Dr. Nicholas J. Vogelzang, a globally renowned Las Vegas oncologist whose generous bedside manner and habit of giving out his personal cellphone number to patients made him beloved by those in his care, has died.
He was 72.
Vogelzang’s death was announced Wednesday by the southern Nevada-based Comprehensive Cancer Centers, where he was the chairman of medical oncology. He died Tuesday. No cause of death was provided.
“Dr. Vogelzang was a beloved leader in oncology, Las Vegas and in the hearts of every single person he touched in his professional endeavors,” Jon Bilstein, Comprehensive’s executive director, said in a statement.
Storied medical career
The announcement from Comprehensive Cancer Centers noted Vogelzang’s many achievements, which included his leading efforts to bring a “promising new therapy for those with advanced stage prostate cancer known as 177Lu-PSMA-617 to Las Vegas,” with one of his patients becoming the first in Nevada to get the treatment, among other benchmarks in a long and storied medical career.
In a 2017 column by former Review-Journalist columnist Paul Harasim, a panic-stricken patient of Dr. Vogelzang called Harasim to ask if the rumors of Vogelzang’s impending retirement were true. Harasim asked Vogelzang, who laughed at the suggestion and said he hoped to be seeing patients for another 50 years. “Thank God,” the patient said, weeping.
‘He really cares’
In the same column, another grateful patient remembered Vogelzang calling her at 10 p.m. one night to let her know that a new drug could treat her rare Stage 4 lung cancer. Other patients and their family members also said the same, that they could call Vogelzang on nights and weekends.
“That’s the kind of doctor he is. He really cares,” the patient, Lysa Buonanno, said at the time. “He gives out his cellphone and personal email and told me to get in touch with him whenever I felt I needed to. What other doctor does that?”
Vogelzang, in addition to being written about in the Review-Journal was also featured in The New York Times, USA Today, the New England Journal of Medicine, “60 Minutes” and more. He began his career with a medical degree from the University of Illinois at Chicago. He did his internship and residency at Chicago’s Rush University Medical Center and then completed a fellowship in medical oncology at the University of Minnesota, according to Comprehensive Cancer Centers.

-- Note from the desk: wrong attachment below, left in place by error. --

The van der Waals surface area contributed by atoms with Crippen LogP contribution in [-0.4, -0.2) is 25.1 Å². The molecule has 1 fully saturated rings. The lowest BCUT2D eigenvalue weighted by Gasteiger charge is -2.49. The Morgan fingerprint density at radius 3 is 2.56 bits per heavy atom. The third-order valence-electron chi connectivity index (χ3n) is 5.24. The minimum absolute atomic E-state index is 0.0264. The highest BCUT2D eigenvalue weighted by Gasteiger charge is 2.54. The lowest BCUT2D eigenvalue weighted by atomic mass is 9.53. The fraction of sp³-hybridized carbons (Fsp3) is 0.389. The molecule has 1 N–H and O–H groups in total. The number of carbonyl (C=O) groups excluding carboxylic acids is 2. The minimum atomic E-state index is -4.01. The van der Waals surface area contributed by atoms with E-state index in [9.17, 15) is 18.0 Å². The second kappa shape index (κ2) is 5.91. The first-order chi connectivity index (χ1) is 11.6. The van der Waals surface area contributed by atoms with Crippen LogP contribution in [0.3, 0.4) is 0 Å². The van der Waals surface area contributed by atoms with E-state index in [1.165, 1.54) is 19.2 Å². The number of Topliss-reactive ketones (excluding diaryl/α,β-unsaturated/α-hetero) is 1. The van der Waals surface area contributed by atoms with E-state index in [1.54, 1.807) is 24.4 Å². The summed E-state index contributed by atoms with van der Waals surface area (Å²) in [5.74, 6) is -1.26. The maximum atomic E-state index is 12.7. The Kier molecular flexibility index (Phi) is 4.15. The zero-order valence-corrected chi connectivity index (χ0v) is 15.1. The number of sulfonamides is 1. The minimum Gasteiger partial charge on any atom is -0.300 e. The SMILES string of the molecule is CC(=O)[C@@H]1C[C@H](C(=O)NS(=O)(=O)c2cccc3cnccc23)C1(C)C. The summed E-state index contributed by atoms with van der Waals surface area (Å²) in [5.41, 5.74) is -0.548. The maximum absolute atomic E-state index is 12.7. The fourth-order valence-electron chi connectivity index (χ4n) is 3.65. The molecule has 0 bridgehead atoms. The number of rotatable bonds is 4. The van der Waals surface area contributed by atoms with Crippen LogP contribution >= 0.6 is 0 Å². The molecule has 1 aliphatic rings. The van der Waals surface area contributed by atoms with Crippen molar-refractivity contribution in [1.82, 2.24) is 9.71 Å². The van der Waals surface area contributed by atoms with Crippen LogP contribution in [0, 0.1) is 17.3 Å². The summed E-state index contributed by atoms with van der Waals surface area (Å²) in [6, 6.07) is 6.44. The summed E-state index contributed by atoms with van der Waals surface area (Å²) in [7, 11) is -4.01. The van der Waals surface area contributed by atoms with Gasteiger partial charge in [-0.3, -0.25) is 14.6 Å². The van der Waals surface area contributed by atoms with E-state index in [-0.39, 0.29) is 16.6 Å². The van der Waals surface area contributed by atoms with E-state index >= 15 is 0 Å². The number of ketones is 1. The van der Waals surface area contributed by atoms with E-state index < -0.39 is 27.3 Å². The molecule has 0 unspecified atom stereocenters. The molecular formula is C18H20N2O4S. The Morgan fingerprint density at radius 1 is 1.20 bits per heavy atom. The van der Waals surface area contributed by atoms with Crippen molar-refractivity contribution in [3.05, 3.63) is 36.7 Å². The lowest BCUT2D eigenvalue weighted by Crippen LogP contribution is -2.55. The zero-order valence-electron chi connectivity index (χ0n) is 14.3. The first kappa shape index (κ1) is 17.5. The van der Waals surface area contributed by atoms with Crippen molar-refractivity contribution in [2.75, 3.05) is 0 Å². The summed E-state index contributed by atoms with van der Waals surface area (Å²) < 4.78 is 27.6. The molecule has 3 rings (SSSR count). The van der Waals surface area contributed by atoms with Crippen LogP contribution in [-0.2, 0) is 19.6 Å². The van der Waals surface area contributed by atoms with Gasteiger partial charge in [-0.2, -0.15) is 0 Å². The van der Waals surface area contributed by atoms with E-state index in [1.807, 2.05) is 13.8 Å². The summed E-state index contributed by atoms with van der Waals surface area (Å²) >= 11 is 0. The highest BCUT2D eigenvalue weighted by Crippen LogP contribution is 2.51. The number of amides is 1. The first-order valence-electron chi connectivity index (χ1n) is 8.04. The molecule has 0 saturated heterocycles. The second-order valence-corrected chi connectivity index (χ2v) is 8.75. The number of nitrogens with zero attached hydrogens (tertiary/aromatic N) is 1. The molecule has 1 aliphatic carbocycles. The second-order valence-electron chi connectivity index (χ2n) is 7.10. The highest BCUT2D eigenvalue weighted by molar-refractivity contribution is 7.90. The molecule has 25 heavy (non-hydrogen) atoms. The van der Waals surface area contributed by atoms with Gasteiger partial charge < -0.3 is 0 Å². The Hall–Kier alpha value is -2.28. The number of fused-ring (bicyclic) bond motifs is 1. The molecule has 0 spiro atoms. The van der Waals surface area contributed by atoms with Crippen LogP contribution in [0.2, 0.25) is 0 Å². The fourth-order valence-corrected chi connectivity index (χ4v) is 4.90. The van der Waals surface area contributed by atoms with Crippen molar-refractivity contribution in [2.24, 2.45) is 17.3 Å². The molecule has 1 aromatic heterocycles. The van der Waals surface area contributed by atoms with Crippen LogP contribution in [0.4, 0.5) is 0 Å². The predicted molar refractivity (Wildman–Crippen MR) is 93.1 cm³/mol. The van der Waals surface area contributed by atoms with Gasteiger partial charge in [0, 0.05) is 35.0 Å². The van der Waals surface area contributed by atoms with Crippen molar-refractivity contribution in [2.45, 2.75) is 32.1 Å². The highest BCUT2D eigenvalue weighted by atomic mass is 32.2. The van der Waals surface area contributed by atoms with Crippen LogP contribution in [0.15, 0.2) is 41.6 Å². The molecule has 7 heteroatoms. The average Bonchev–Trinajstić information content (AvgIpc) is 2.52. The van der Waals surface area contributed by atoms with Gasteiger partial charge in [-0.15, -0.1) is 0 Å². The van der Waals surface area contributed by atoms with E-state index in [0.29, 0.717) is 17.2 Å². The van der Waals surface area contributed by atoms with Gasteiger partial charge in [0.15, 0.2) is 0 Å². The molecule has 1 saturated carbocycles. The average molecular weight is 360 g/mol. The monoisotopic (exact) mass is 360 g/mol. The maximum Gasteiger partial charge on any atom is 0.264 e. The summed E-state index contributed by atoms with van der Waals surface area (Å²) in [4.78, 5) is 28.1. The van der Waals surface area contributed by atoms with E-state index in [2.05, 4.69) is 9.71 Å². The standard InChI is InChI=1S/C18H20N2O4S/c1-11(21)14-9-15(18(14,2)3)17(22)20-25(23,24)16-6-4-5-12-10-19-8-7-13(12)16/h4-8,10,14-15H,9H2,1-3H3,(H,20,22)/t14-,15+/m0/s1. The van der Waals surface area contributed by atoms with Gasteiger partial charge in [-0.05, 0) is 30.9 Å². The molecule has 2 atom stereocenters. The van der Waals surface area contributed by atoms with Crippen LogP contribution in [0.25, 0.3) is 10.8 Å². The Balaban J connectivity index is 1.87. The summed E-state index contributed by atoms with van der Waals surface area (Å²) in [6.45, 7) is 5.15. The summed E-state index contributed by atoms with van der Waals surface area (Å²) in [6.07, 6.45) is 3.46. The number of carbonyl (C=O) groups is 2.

From 1982 until 2003 he was a faculty member at the University of Chicago Medicine Comprehensive Cancer Center, where he was also the Fred C. Buffet Professor and Director from 1999 until 2003.
Then from 2004 until 2009 he was the director of the Nevada Cancer Institute. He also served on a multitude of boards and committees, won numerous honors and awards, earned gushing praise in online patient reviews and also served as clinical professor of medicine at the University of Nevada, Reno School of Medicine and UNLV’s School of Medicine.
‘One of those one in a million people’
But his life wasn’t without its own hardships. He also had his own battle with cancer, specifically Hodgkin’s disease, in the 1980s. The radiation treatment, which damaged his neck, heart, and thyroid, caused his upper body to tilt forward, according to the Harasim column.
He also endured the loss of a child, open heart surgery, and his wife being diagnosed with a sarcoma, a malignant soft-tissue tumor in her thigh, Harasim wrote.
“Those who have worked with Nick, or perhaps who know him personally, understand that he is one of those one in a million people,” Dr. Charles D. Blanke wrote in an Aug. 12 column on the SWOG (Southwest Oncology Group) Cancer Research Network’s website, a cancer research network that includes over 12,000 people at over 1,000 hospitals, according to its website. In his post, Blanke noted that Vogelzang had recently gone into hospice care.
“He is always the smartest person in the room but doesn’t feel a need to inform you of that fact,” Blanke wrote. “He is warm, caring, professional, and knowledgeable to a fault. And he is an amazing physician and researcher.”
Asked about his penchant for giving out his personal contact information to patients, a rarity in the medical field, Vogelzang told the Review-Journal in 2017 that he didn’t see as that big of a deal.
“I believe in the Golden Rule: Do unto others as you would have them do unto you,” Vogelzang said. “I live my faith.”